2. Inhibitory educational practices and policies

Concerns about the quality of agricultural education have discouraged girls from entering the field. Of the 139 AHS and AVI, only 12 have learning laboratories and farms. Half of the AVI and AHS female students interviewed for this study said that improving the quality of agricultural education should be the top priority of the new autonomous TVET authority in Afghanistan. They said it would increase girls’ participation.

3. Lack of female teachers

The TVET Authority has not recruited enough female teachers for agricultural TVET. Among AHS students, 24% viewed the shortage of female teachers as a critical factor in girls’ disinterest in the subject, and 42% said hiring more female teachers would encourage families to increase school enrollment for girls. girls in agricultural education.

4. Lack of viable career paths to the world of work

About 25 percent of survey respondents said lack of agricultural job opportunities was one of the main reasons family and relatives discouraged girls from pursuing agricultural education. Similarly, nearly 33% of provincial TVET directors believed that the lack of career paths made it difficult for them to convince girls to enroll and stay in agricultural education.

Recommendations

Due to the high degree of uncertainty in the country, in the immediate term, Afghanistan and the international development community must ensure that the basic human rights of all students are upheld. Children must have enough to eat and girls must go back to school – systematically – across the country. In addition, there is a need to focus on basic literacy so that girls can benefit from formal technical and vocational training programs.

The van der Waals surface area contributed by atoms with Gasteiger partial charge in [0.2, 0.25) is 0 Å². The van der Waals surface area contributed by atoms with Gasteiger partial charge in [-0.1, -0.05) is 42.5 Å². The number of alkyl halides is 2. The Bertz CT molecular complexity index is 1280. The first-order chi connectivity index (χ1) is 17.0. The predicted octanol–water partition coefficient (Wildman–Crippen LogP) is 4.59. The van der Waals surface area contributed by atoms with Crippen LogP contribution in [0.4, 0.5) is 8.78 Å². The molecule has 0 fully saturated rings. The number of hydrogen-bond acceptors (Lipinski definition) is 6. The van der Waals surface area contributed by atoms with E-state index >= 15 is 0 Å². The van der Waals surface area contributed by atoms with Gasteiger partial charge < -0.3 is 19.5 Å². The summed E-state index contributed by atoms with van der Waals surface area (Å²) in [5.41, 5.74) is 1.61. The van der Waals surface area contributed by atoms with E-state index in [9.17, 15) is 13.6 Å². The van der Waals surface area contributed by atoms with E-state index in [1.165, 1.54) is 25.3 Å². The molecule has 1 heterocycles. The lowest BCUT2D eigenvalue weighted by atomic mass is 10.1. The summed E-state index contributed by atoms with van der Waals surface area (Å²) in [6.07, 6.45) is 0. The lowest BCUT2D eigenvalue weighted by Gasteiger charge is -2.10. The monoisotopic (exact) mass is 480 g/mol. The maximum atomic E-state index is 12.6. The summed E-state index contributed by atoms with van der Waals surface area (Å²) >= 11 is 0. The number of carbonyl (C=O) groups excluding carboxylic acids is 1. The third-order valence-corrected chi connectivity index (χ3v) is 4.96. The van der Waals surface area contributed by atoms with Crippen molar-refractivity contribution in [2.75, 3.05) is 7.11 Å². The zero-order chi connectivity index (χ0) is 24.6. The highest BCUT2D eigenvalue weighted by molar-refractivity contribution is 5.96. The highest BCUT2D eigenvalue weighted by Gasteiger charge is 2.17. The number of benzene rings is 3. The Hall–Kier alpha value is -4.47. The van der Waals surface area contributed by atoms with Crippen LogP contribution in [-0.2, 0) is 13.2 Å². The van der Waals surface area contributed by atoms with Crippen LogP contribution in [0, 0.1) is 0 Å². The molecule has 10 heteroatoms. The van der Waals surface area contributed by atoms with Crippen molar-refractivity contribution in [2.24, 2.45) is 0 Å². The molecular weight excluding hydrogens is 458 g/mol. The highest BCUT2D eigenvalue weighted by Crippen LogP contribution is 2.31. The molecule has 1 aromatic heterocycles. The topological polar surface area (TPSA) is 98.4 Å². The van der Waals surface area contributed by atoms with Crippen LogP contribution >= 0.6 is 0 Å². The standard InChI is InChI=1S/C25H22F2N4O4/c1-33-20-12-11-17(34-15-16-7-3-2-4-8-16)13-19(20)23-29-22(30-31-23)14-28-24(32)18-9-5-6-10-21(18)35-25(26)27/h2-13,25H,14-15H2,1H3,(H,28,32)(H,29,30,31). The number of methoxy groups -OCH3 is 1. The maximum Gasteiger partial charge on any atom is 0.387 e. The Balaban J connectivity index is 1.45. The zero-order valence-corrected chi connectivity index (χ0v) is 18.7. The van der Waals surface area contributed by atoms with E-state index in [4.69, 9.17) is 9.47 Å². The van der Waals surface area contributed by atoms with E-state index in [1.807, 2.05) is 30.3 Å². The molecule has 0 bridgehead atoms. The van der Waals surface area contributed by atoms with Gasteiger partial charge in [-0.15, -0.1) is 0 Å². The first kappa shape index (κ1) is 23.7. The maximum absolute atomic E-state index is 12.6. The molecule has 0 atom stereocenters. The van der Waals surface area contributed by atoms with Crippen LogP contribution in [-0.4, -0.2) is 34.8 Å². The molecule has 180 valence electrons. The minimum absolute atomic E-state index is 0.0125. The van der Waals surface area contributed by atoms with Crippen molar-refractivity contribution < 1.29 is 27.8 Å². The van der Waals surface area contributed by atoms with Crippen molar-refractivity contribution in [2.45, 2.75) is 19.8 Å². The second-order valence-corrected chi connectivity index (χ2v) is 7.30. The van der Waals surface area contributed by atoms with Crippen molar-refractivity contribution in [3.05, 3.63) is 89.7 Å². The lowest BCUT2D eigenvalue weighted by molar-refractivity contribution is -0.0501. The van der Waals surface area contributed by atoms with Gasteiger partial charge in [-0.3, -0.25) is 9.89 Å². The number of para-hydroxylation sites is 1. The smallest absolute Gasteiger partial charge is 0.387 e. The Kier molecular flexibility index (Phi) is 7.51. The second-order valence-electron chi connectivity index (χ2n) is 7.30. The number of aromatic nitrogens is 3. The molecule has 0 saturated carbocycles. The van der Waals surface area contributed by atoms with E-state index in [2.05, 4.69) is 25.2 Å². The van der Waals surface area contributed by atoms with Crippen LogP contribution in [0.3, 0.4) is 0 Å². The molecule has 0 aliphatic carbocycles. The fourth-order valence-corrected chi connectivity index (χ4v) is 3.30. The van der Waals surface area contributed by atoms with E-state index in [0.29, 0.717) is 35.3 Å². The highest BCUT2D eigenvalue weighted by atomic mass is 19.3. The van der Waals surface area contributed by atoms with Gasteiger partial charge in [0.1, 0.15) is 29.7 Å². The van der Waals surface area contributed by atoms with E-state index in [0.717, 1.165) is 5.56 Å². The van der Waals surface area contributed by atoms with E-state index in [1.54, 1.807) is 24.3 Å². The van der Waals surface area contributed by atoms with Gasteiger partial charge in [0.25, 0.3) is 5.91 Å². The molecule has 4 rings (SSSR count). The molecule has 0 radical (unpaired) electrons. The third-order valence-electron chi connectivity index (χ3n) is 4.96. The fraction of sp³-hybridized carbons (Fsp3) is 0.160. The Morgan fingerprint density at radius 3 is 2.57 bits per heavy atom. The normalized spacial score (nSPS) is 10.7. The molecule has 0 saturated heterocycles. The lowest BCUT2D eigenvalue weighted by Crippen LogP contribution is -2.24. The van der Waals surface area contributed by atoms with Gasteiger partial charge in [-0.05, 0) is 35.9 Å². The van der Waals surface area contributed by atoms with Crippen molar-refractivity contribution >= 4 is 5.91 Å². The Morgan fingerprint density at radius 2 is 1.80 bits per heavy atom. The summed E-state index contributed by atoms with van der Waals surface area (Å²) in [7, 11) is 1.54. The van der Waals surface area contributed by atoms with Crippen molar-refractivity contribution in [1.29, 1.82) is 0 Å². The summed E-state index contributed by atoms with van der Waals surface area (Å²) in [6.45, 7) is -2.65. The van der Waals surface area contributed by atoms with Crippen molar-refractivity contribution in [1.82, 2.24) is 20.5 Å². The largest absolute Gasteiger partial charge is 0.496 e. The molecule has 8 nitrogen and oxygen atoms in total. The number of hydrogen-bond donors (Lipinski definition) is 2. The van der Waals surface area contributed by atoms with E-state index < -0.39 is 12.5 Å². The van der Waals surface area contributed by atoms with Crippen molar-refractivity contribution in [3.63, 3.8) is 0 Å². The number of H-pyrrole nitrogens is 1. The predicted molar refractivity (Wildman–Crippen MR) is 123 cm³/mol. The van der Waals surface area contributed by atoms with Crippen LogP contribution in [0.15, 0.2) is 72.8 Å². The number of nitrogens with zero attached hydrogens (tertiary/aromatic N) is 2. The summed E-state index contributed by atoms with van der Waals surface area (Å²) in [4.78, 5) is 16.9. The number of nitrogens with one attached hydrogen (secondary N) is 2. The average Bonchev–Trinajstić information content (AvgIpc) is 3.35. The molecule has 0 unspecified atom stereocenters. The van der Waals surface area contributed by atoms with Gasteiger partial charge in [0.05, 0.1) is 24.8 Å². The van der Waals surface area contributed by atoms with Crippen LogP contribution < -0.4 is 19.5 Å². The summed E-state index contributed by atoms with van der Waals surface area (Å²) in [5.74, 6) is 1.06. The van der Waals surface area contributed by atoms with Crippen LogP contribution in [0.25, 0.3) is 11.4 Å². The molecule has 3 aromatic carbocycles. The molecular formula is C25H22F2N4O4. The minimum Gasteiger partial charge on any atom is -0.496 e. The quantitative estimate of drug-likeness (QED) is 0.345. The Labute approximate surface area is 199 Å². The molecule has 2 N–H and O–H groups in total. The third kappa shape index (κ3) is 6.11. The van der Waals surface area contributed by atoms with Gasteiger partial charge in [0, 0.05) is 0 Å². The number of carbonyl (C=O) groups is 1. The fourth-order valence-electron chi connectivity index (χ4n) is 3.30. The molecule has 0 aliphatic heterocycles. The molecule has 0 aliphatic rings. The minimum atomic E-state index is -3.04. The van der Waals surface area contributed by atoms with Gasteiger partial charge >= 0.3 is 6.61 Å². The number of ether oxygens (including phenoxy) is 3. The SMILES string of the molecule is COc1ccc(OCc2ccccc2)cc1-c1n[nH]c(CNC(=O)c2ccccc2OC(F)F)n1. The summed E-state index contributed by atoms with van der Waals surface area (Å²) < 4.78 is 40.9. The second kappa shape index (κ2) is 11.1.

Given the ongoing food and economic security challenges in Afghanistan, the world cannot turn its back on the needs and aspirations of the Afghan people, especially women and girls.

In addition, in the short term, the TVET Authority, with the support of national and international organizations, should:

  • Increase the number of female teachers in agricultural education by introducing a separate teacher recruitment directive for women.
  • Listen to the concerns of students, teachers, parents and other stakeholders and apply a comprehensive strategy to present agricultural TVET as a viable education choice essential for economic growth.
  • Raise awareness of agricultural TVET as a means of economic opportunity for girls.
  • Create a sector-based approach from secondary school to cultivateangiza” i.e.e., strong conscious self-motivation in girls and others.

In the long term, the TVET Authority, with the support of national and international organizations, should:

  • Normalize girls’ participation in agricultural education through early strategic interventions at elementary and secondary levels through content, stories and curriculum.
  • Engage the community regularly – working with parents’ committees and women’s organizations – and facilitating site visits to women-owned farms and parent visits to schools and institutes.

Given the ongoing food and economic security challenges in Afghanistan, the world cannot turn its back on the needs and aspirations of the Afghan people, especially women and girls.